The second book in the Easy Money trilogy discusses how the global financial system evolved in the aftermath of the First World War and how that finally led to the dot-com crash in the United States, in the early 2000s. It gives an overview of how in the aftermath of the First World War, Europe was in major trouble. The book also analyzes how the United Kingdom of Great Britain, which was once the premier nation of the world, lost out to its former colony, the United States of America.
The dominance of the United States led to its currency, the dollar, becoming the international reserve currency. This led to the United States having an exorbitant privilege which it still continues to have. Over the years, this exorbitant privilege has led to many financial crises in different parts of the world. It has also been responsible for the most recent financial crisis as well.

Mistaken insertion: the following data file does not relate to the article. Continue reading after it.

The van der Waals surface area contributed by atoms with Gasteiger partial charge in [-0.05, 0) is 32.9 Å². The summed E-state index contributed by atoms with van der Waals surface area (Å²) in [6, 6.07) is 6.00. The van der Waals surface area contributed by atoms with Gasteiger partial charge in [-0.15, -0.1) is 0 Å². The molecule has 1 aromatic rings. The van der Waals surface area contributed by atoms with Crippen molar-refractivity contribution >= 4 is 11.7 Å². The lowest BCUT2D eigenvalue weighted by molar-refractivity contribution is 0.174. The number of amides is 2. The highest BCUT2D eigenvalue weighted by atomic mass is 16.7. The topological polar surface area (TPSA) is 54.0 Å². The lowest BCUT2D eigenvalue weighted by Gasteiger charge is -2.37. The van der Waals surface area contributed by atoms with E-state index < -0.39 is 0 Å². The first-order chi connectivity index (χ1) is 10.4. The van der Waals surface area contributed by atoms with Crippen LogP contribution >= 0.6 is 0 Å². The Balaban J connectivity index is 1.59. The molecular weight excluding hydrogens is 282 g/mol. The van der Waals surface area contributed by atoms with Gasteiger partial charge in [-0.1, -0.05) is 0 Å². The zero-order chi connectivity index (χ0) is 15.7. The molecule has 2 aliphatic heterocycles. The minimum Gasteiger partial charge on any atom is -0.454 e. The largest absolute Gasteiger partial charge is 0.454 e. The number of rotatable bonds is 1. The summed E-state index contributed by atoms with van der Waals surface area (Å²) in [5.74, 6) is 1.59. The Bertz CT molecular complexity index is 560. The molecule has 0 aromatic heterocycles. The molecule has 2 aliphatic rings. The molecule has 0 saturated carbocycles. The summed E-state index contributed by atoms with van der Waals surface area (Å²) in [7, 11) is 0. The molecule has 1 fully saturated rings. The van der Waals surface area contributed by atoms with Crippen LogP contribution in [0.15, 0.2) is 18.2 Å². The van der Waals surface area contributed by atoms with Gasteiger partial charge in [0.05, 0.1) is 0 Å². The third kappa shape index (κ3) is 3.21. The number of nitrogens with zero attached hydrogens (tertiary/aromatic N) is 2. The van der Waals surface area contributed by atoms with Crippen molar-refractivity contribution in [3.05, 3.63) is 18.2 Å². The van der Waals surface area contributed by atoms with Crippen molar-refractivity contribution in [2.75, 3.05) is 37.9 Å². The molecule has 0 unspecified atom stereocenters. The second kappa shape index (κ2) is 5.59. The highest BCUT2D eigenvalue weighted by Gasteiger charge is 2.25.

The book concludes with the wisdom of the legendary investor Warren Buffett, who was deemed to be a failure during the heydays of the dot-com bubble, when his investment company Berkshire Hathaway could not generate the stupendous returns that dot-com stocks had been generating. Nevertheless, in the end, it was Buffett who had the last laugh. As he wrote to his shareholders: “But a pin lies in wait for every bubble.” The lessons of the dot-com bubble bursting were never really learnt, and soon the same mistakes would be made again.